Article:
This has been a busy season for me – currently writing my thesis. But Lent, as I have grown up with it, incessantly nags to be acknowledged as a period of reflection. When I was a little bit younger Lent’s rituals and general mood was something imposed by the older ones. Now its meaning is something I have to discover on my own. With a big help from our community of course.
My flirtation with other religions, more than a decade back, did not include Lent as something I could readily discard. For whatever reason Lent appeared to me ever more charming the more I distanced myself from it. I did not view Lent as a Catholic tradition from the outside. Having had a Protestant girlfriend still had me within Christian purview. The only non-Christian religion I wandered into was Hinduism. Such a complex religion. I made a many wonderful friendships during my stay there, though I could not say I had assimilated myself totally; for having to worship gods I did not recognize was a bit too far for me to stray into. In retrospect I could not say I did left Catholicism, nor did I view it from the outside. I was pretty into it the rest of my wandering days but only with my one foot at the other side of the fence. I think this made me appreciate Catholic traditions more.
Among others Lent is something I profoundly cherish now. Its gloominess, its dryness, its subdued atmosphere, the summer heat, have become all the more mysterious to me. Ash Wednesday for example which marks the beginning of Lent, for me, is the most surreal of days. Hands down. Everywhere you go you see people with crosses of ash on their foreheads. That mark is a great equalizer. Whether you’re rich or poor, learned or ignorant, beautiful or homely, once you get an ash on your forehead your status becomes just like the rest – a marked man who is going to die just like everyone else. If you have come to think of it, Ash Wednesday is a powerful critique of social values.
Applying ash on the body is also done by Hindus, usually by their “holy men” called sadhus. Some go naked, some wear loincloths, but strewn with ashes on their bodies. To the envy of some, they smoke hashish for religious purposes. But generally ash is usually associated with the sadhus. On the other side of the world, we are quite familiar with the Jews who wear sackcloth and ashes. King David for example wore sackcloth and covered himself in ashes as a sign of mourning. For some occasions Jewish people of old covered themselves in ashes as a sign of repentance. I don’t know if modern Jews continue this practice but we know it is something ingrained in their culture.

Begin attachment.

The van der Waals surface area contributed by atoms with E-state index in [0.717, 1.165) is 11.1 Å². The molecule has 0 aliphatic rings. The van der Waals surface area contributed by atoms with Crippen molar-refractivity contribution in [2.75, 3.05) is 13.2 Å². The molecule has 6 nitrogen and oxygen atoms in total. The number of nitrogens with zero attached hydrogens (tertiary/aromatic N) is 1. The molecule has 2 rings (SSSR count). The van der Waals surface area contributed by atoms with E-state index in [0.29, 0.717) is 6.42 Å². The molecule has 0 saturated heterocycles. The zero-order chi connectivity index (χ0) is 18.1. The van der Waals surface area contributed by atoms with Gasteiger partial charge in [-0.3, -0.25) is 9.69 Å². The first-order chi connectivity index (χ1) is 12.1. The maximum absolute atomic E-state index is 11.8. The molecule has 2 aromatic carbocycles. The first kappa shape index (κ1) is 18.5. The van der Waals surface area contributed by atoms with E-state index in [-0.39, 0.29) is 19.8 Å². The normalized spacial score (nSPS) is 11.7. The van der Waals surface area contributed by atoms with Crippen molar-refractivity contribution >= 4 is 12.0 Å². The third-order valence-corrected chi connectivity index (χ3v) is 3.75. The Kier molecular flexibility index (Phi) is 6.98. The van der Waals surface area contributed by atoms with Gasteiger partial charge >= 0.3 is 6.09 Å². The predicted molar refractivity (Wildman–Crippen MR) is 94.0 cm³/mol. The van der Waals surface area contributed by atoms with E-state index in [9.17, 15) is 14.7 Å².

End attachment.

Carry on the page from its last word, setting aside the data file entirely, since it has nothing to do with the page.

Ash Wednesday (which marks the beginning of Lent) pretty much share with the meaning of sadhu’s practice of covering himself in ash. That is, it professes asceticism. Austerity forces us to look into the basics of life. In the Jewish tradition to which we are closer, it not only carries the meaning of asceticism, but also of mourning for the death of a beloved and collective repentance for the sins of the community. Great religious traditions have used ash as a manifestation of asceticism, mourning and repentance. As Catholics we continue this as a powerful reminder not only of our life, death and the hardships of living a very human existence, but also of Christ who lived like us – only that He did not sin.
At some point in my life, I confess, I hated Lent because it’s so dry. Totally uneventful. But now I kind of appreciate it more. Now I understand why our ancestors, are more observant of Lent. Among other things it gives them some kind of rest. This is marked by the absence of “events.” All year long we clutter our lives with schedules and deadlines and the creation of “events.” Yes, we create events, be it parties, commemorations, celebrations – all artifices to make life “eventful.” Lent subdues these man-made events and strips us naked of these.
Lent is somehow telling us, “I’ll give everyone of you forty days to think over your life without these seemingly exciting extravagant events you create whole year round. Now, do you still find your life meaningful? If you confront the reality of your death and live life simply, does life appeal to you still?” I think these are questions that Lent puts upfront. Questions we try to drown all year long.
Together with the sun, the heat and dusty air, Lent renews the way we look at the world, our life and our Lord. It affords us a realistic look on life. Have a meaningful Lent.
Maundy Thursday, 2016